Hex - The Legend of the Towers

Restorations at the Towers have unearthed some very strange and sinister secrets regarding its previous occupants. Venture into the heart of the house, and uncover the truth behind the legend. But be warned, this tale has a twist...

Attraction History

In 1999 Alton Towers set about adding their latest attraction to the park, however, this ride was not like the others. Instead of clearing land, and moving existing rides around, work was beginning in the actual Towers building.

Hex exterior

Unseen by the guests, work was being done on a new building to join the historic structure of the Towers themselves. This building would house the finale of Alton Towers' amazing new dark ride, and to this day most guests will never see, nor realise they ever left the Towers ruins during the experience. Indeed under the planning conditions it was stipulated that once the attraction has finished its operating life, it must be removed without leaving any trace in the Towers, as they are a heavily listed and protected structure.

In March 2000 visitors to the park were invited to take a journey into the once proud Stately Home of the Earls of Shrewsbury, and experience Hex - The Legend of the Towers. It was well received, and praised for its theming and quality, with riders having roughly 75% of their experience within the original Alton Towers complex.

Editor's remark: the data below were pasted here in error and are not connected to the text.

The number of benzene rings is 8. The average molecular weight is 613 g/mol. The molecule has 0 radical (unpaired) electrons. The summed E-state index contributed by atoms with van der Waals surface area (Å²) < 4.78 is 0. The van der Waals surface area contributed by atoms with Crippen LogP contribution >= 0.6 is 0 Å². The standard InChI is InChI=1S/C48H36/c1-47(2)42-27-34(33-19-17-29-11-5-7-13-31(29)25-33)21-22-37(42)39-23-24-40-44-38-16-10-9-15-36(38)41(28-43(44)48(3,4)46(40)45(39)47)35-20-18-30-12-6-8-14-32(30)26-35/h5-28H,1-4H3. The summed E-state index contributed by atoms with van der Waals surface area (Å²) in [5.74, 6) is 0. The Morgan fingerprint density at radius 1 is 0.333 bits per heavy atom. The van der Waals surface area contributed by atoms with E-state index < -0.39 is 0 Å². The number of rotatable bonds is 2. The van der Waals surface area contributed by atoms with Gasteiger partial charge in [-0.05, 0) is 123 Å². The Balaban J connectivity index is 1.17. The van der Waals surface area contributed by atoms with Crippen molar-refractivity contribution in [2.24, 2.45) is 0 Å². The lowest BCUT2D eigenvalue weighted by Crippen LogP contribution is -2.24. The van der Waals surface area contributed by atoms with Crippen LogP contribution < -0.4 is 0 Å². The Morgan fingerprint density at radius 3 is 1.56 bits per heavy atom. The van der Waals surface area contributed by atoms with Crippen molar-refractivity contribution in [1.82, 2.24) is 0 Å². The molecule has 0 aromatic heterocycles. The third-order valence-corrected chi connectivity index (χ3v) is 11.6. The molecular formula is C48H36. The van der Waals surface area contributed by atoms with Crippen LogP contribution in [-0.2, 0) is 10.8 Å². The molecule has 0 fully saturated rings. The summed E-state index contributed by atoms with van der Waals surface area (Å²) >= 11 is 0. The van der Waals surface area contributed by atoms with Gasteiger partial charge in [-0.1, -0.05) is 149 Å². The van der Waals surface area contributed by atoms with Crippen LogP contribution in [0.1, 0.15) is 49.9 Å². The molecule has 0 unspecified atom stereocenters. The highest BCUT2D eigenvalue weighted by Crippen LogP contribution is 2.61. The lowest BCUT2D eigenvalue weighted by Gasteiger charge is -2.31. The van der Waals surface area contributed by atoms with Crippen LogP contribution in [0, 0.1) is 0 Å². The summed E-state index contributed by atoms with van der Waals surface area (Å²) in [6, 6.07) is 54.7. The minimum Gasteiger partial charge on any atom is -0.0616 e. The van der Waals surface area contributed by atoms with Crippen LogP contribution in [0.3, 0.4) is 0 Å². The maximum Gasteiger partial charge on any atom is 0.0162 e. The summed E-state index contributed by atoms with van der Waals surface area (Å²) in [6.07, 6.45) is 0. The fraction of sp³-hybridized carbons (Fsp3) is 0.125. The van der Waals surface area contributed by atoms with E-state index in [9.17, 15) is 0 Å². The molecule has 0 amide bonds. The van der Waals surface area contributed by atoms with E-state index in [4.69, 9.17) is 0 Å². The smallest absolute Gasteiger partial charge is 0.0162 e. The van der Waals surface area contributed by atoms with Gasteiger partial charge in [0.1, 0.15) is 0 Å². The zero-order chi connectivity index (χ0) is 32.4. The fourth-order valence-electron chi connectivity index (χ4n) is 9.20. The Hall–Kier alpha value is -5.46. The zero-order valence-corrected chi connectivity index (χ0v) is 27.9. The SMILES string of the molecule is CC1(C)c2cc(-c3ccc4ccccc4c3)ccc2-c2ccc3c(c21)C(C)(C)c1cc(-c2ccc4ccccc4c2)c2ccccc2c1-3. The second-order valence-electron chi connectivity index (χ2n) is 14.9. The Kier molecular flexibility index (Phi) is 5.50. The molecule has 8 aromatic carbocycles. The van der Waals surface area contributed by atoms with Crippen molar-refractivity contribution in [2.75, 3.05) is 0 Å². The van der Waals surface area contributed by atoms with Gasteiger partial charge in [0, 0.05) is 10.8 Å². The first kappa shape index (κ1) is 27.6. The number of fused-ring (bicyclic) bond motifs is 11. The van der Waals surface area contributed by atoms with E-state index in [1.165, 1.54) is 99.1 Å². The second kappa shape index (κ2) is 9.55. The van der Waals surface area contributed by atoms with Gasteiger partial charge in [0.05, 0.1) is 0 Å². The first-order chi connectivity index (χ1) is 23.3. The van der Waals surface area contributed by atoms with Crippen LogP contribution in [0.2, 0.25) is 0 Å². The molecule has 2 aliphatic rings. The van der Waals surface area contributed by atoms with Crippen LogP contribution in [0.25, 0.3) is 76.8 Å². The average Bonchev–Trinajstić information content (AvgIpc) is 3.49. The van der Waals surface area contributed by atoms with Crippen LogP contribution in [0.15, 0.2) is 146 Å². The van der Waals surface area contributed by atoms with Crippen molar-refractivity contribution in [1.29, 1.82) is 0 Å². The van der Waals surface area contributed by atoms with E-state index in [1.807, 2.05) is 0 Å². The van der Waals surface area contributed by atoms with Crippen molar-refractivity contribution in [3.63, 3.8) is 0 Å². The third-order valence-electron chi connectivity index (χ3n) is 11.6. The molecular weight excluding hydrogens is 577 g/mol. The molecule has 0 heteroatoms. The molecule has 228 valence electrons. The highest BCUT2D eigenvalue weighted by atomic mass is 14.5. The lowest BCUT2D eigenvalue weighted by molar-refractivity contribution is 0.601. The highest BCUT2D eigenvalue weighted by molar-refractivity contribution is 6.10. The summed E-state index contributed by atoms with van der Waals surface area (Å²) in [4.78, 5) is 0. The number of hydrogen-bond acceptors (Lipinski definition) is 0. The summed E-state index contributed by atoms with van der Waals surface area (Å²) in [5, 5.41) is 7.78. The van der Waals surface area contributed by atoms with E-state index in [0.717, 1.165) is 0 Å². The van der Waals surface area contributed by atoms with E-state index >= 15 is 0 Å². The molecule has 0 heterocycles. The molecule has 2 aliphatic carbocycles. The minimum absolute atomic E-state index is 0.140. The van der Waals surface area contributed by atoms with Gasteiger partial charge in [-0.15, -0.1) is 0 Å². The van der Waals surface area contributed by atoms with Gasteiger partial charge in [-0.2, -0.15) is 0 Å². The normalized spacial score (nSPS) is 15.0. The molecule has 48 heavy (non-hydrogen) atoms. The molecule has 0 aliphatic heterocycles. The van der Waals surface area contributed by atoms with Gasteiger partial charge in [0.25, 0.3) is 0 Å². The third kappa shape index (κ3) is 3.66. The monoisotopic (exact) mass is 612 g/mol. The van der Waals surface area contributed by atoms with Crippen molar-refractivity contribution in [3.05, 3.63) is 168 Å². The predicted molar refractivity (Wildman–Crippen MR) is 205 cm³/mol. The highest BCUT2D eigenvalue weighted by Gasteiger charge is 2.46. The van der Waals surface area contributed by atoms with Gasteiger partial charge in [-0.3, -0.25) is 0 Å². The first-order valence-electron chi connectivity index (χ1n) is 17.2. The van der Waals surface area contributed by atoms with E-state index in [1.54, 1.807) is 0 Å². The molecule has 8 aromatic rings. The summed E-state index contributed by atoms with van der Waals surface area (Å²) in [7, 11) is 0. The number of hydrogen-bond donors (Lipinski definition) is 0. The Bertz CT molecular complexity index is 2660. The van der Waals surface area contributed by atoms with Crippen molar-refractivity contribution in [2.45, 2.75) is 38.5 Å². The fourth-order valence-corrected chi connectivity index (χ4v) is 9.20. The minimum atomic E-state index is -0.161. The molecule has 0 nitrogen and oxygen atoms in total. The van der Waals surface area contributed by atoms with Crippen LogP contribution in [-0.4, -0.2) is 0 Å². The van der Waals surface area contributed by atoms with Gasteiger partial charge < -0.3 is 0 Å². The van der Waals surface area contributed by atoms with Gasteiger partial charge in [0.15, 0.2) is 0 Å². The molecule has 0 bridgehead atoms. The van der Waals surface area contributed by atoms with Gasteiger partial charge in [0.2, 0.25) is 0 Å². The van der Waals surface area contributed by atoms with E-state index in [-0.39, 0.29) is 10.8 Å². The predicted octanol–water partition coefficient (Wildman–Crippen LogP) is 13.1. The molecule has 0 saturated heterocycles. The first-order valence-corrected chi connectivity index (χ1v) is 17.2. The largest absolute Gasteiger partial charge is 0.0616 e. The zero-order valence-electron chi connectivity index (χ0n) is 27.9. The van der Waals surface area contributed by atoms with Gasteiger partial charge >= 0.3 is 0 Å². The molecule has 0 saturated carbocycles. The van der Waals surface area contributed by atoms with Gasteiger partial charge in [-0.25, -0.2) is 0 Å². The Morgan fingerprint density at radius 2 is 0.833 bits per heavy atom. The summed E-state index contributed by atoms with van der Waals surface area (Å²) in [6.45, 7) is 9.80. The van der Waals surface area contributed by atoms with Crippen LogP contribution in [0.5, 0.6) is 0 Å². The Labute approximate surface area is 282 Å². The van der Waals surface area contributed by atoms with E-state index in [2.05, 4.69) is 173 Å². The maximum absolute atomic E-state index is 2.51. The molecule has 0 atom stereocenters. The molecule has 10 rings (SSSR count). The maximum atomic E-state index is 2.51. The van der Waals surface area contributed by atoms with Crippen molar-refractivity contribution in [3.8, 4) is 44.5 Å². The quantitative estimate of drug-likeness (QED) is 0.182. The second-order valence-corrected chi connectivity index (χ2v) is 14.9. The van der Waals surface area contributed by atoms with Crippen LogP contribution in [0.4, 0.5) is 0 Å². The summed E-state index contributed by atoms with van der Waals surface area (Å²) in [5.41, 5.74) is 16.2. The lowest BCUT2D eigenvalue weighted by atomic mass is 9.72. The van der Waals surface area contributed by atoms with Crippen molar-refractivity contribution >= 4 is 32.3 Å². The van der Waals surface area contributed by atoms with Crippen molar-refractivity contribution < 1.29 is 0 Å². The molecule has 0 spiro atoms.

It is perhaps worth noting that Alton Towers didn't have to use all that much artistic licence for their Hex storyline, as the Chained Oak is very much a genuine local legend, with the actual Chained Oak being very close to the park.

Hex is very highly regarded for its unique atmosphere and experience. It is a must ride for everyone!

Ride Experience

Warning:  If you are yet to ride Hex then you may wish to stop reading now, as the ride is best experienced not knowing what lies ahead...
Hex queueline

You begin the experience by entering the Towers through the massive, solid wood door which is slightly ajar, just out of Fountain Square. Once you're in and your eyes have adjusted to the darkness you will see a queue-line winding back and forth down the length of the long room. This room is actually the former Armory that was once part of the house's Grand Entrance. You will pass various historic artefacts, some under covers with ID tags for the supposed restoration workers. In the background you hear the sounds of tools and machinery, as the workmen continue their task. 

You will also pass several monitors on scaffold stands, which are playing a documentary style video comprising of interviews and interesting facts about the restoration work and the subsequent discovery. This is the perfect way to bring you up to speed on the story, and set the scene. However, if you are lucky enough to be experiencing Hex with no queue don't worry, as this information is explained again later.